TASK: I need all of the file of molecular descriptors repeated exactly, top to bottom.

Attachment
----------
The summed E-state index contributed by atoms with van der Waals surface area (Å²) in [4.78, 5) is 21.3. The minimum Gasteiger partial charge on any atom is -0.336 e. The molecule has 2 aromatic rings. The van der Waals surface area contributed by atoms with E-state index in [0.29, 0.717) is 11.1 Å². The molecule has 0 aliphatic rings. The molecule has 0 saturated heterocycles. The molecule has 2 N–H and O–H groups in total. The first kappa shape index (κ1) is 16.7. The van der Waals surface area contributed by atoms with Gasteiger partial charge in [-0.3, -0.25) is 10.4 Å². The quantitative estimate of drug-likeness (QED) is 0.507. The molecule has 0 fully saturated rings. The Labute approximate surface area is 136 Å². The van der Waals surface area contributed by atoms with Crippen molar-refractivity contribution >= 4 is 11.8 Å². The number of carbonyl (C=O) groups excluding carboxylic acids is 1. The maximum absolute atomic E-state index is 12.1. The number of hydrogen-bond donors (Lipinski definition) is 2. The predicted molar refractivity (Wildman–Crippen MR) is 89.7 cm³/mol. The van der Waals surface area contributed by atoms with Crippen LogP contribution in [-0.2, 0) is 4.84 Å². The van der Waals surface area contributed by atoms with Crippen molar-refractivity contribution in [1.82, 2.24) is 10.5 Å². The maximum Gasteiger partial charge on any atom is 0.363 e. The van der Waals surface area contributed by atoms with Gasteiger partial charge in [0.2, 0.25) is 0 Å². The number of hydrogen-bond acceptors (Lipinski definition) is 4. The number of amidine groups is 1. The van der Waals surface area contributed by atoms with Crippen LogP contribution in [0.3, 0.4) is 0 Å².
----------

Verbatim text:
The summed E-state index contributed by atoms with van der Waals surface area (Å²) in [4.78, 5) is 21.3. The minimum Gasteiger partial charge on any atom is -0.336 e. The molecule has 2 aromatic rings. The van der Waals surface area contributed by atoms with E-state index in [0.29, 0.717) is 11.1 Å². The molecule has 0 aliphatic rings. The molecule has 0 saturated heterocycles. The molecule has 2 N–H and O–H groups in total. The first kappa shape index (κ1) is 16.7. The van der Waals surface area contributed by atoms with Gasteiger partial charge in [-0.3, -0.25) is 10.4 Å². The quantitative estimate of drug-likeness (QED) is 0.507. The molecule has 0 fully saturated rings. The Labute approximate surface area is 136 Å². The van der Waals surface area contributed by atoms with Crippen molar-refractivity contribution >= 4 is 11.8 Å². The number of carbonyl (C=O) groups excluding carboxylic acids is 1. The maximum absolute atomic E-state index is 12.1. The number of hydrogen-bond donors (Lipinski definition) is 2. The predicted molar refractivity (Wildman–Crippen MR) is 89.7 cm³/mol. The van der Waals surface area contributed by atoms with Crippen LogP contribution in [-0.2, 0) is 4.84 Å². The van der Waals surface area contributed by atoms with Crippen molar-refractivity contribution in [1.82, 2.24) is 10.5 Å². The maximum Gasteiger partial charge on any atom is 0.363 e. The van der Waals surface area contributed by atoms with Gasteiger partial charge in [0.2, 0.25) is 0 Å². The number of hydrogen-bond acceptors (Lipinski definition) is 4. The number of amidine groups is 1. The van der Waals surface area contributed by atoms with Crippen LogP contribution in [0.3, 0.4) is 0 Å².